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flexible horizontal ridge in dino restorations...
On Tue, 07 Oct 1997 17:12:35 email@example.com wrote:
<<I remember seeing in a few dinosaur pictures (I'm afraid I can't cite
any specific ones) a horizontal ridge running from shoulder to hip. I
have a jigsaw with a sauropod showing one of these very clearly. It
goes wavy when the foreleg is pointing back and the hindleg forward, so
it must be flexible but not stretchy.
What is this? A tendon? A fold of skin, like the vertical ones in
Asian rhinos? A seriously vulnerable major vein? What is the evidence
for the existence of this structure? I cannot think of any living
animals with a prominent line in this position.>>
I've seen this ridge in most of John Sibbick's sauropods, and in at
least one of Greg Paul´s drawings (Tarbosaurus vs. Therizinosaurus,
In extant animals, this ridge is visible in varanids and maybe some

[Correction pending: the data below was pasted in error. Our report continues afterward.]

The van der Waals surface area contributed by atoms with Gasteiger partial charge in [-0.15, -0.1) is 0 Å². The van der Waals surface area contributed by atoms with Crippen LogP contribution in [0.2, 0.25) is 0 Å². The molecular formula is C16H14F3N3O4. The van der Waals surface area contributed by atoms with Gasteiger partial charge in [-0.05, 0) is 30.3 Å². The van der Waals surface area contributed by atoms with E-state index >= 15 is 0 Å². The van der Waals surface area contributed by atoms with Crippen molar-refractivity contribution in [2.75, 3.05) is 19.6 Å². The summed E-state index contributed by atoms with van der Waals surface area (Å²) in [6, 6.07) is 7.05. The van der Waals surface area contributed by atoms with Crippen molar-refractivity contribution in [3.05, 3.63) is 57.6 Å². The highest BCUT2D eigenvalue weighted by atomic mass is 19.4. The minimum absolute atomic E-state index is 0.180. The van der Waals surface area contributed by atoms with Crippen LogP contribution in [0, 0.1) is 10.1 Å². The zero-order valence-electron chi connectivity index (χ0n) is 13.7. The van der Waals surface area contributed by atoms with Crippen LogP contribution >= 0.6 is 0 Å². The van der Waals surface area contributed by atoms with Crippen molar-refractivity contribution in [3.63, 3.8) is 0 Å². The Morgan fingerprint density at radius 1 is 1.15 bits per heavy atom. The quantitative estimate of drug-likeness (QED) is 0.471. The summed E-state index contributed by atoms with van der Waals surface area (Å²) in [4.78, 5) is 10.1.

lizards. A picture of a Komodo Dragon in the Encarta Atlas shows two
parallel ridges, although they don't reach all the way to the hind
quarters and they are not very well marked.
They look like folds of skin to me, so they would be more visible when
the animal is undernourished, and less when it's belly is full.
Since lizards and more particularly Komodo Dragons had been used as
dinos in many low budget "prehistoric" films back when most of us were
kids, I think this has influenced artists to depict dino skins with this
fold ;), or more likely, that the artist has used living animals of
similar caracteristics (i.e. reptiles) as reference.